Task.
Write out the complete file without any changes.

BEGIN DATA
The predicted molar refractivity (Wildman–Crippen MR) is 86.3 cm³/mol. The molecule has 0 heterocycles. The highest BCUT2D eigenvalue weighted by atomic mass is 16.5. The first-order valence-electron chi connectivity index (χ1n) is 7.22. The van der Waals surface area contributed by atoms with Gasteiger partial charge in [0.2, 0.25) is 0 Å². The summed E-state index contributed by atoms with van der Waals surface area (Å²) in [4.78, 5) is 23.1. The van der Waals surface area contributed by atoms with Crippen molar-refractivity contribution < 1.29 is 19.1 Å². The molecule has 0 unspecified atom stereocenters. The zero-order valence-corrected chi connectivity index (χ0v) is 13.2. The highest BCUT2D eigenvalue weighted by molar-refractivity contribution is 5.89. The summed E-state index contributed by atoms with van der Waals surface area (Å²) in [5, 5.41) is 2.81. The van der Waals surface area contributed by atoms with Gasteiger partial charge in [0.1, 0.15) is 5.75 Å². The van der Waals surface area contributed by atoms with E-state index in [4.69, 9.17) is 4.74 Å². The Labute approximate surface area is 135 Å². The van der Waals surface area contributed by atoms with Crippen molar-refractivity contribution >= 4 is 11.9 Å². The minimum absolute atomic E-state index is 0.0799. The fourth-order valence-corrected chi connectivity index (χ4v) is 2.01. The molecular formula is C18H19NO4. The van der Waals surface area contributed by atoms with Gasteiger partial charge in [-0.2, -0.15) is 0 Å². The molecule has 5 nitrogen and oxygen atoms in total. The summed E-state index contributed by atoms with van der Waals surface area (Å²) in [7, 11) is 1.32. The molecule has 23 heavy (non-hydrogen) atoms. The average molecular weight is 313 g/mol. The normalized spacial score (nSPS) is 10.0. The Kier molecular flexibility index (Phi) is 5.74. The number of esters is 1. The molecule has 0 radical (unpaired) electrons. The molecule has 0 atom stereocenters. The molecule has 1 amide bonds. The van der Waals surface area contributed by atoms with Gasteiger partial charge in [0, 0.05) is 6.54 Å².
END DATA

The predicted molar refractivity (Wildman–Crippen MR) is 86.3 cm³/mol. The molecule has 0 heterocycles. The highest BCUT2D eigenvalue weighted by atomic mass is 16.5. The first-order valence-electron chi connectivity index (χ1n) is 7.22. The van der Waals surface area contributed by atoms with Gasteiger partial charge in [0.2, 0.25) is 0 Å². The summed E-state index contributed by atoms with van der Waals surface area (Å²) in [4.78, 5) is 23.1. The van der Waals surface area contributed by atoms with Crippen molar-refractivity contribution < 1.29 is 19.1 Å². The molecule has 0 unspecified atom stereocenters. The zero-order valence-corrected chi connectivity index (χ0v) is 13.2. The highest BCUT2D eigenvalue weighted by molar-refractivity contribution is 5.89. The summed E-state index contributed by atoms with van der Waals surface area (Å²) in [5, 5.41) is 2.81. The van der Waals surface area contributed by atoms with Gasteiger partial charge in [0.1, 0.15) is 5.75 Å². The van der Waals surface area contributed by atoms with E-state index in [4.69, 9.17) is 4.74 Å². The Labute approximate surface area is 135 Å². The van der Waals surface area contributed by atoms with Crippen molar-refractivity contribution >= 4 is 11.9 Å². The minimum absolute atomic E-state index is 0.0799. The fourth-order valence-corrected chi connectivity index (χ4v) is 2.01. The molecular formula is C18H19NO4. The van der Waals surface area contributed by atoms with Gasteiger partial charge in [-0.2, -0.15) is 0 Å². The molecule has 5 nitrogen and oxygen atoms in total. The summed E-state index contributed by atoms with van der Waals surface area (Å²) in [7, 11) is 1.32. The molecule has 23 heavy (non-hydrogen) atoms. The average molecular weight is 313 g/mol. The normalized spacial score (nSPS) is 10.0. The Kier molecular flexibility index (Phi) is 5.74. The number of esters is 1. The molecule has 0 radical (unpaired) electrons. The molecule has 0 atom stereocenters. The molecule has 1 amide bonds. The van der Waals surface area contributed by atoms with Gasteiger partial charge in [0, 0.05) is 6.54 Å².